Create account Log in

Hula Girls

[Edit]

Download links and information about Hula Girls by Jake Shimabukuro. This album was released in 2007 and it belongs to New Age, World Music, Theatre/Soundtrack genres. It contains 16 tracks with total duration of 45:55 minutes.

Artist: Jake Shimabukuro
Release date: 2007
Genre: New Age, World Music, Theatre/Soundtrack
Tracks: 16
Duration: 45:55
Buy on iTunes $9.99
Buy on Amazon $11.99

Tracks

[Edit]
No. Title Length
1. On the Road 3:51
2. Walking Down Rainhill 4:01
3. The Dance 1:33
4. Touch (alternate take) 3:36
5. Hawaiian Eyes (featuring Na Leo Pilimehana) 3:28
6. Opening Day 0:38
7. Hula Girl (featuring Jennifer Perri) 3:46
8. Heartbeat (movie version) 1:36
9. Heartbeat (reprise) 2:46
10. Touch 3:35
11. Hula Girl (acoustic version) 3:39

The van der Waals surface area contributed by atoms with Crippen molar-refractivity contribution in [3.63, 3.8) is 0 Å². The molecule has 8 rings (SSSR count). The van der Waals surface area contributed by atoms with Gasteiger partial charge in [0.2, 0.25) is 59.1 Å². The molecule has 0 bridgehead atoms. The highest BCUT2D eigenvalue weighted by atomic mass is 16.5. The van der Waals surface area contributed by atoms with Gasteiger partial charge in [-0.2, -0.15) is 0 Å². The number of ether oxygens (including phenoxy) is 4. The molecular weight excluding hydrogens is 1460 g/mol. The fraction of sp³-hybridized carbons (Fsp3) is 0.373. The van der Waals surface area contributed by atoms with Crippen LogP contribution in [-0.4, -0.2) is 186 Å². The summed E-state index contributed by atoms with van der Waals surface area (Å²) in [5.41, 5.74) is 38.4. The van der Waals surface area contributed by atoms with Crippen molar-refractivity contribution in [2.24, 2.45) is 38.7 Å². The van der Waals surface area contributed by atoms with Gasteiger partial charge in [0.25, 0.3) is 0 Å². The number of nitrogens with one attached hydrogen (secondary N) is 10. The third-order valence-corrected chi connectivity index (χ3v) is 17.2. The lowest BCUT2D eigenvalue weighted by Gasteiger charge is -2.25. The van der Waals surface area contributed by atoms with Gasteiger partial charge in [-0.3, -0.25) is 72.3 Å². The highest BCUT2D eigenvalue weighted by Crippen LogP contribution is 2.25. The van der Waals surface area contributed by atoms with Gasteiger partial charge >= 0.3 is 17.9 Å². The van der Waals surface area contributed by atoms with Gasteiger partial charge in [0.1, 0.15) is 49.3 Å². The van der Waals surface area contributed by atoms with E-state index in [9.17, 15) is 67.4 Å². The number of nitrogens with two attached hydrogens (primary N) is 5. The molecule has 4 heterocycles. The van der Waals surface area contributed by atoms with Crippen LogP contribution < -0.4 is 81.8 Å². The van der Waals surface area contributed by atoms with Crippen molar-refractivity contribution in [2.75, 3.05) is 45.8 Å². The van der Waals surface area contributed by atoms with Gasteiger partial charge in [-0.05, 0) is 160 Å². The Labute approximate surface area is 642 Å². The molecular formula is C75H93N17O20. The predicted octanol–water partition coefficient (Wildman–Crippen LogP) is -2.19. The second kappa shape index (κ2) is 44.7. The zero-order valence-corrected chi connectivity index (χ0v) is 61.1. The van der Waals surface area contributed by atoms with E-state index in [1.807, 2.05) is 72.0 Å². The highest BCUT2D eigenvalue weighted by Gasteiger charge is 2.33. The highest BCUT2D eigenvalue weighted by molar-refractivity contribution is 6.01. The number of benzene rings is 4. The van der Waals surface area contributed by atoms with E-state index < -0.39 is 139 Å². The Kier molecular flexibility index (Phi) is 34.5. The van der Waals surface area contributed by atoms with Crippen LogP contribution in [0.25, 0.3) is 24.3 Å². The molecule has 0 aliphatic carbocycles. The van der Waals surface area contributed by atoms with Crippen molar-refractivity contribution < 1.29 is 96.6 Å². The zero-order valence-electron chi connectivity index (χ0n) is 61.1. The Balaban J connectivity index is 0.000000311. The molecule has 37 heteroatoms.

12. Local Boys (featuring Na Leo Pilimehana) 2:31
13. Walking Down Rainhill (alternate take) 1:47
14. Wish On My Star (featuring Jennifer Perri) 3:34
15. Graduation 1:56
16. Hula Girl (featuring Miho Teruya) 3:38

Details

[Edit]

The soundtrack to the Japanese indie film Hula Girls is perhaps not Jake Shimabukuro's most outstanding work, confining him more to mood music than his usual showcases of virtuosity for much of the album. In truth, it's not so much Shimabukuro's playing that takes a tamer turn, but the inclusion of other artists on the soundtrack. While the album opens with something from his usual style — complex, multi-faceted contemporary ukulele music, it's soon followed by the extra-soft pop vocal title track that seems to have come directly from the early-'90s archives and Vanessa Williams' songwriting staff. While Shimabukuro can pump out some high speed classic ukulele vaguely in the vein of a Bill Tapia, he's soon followed by the strictly adult contemporary-Hawaiian sounds of Na Leo. The ukulele music itself is quite good here, somewhat subdued compared to a lot of Shimabukuro's previous work, but with hints of his abilities and a few tracks from previous successful albums. As instrumental scores go, it's quite good, but for fans of the high-flying ukulele that's been the trademark of Shimabukuro's rise to stardom the album and its give-and-take between energy and lethargy may not prove the best choice.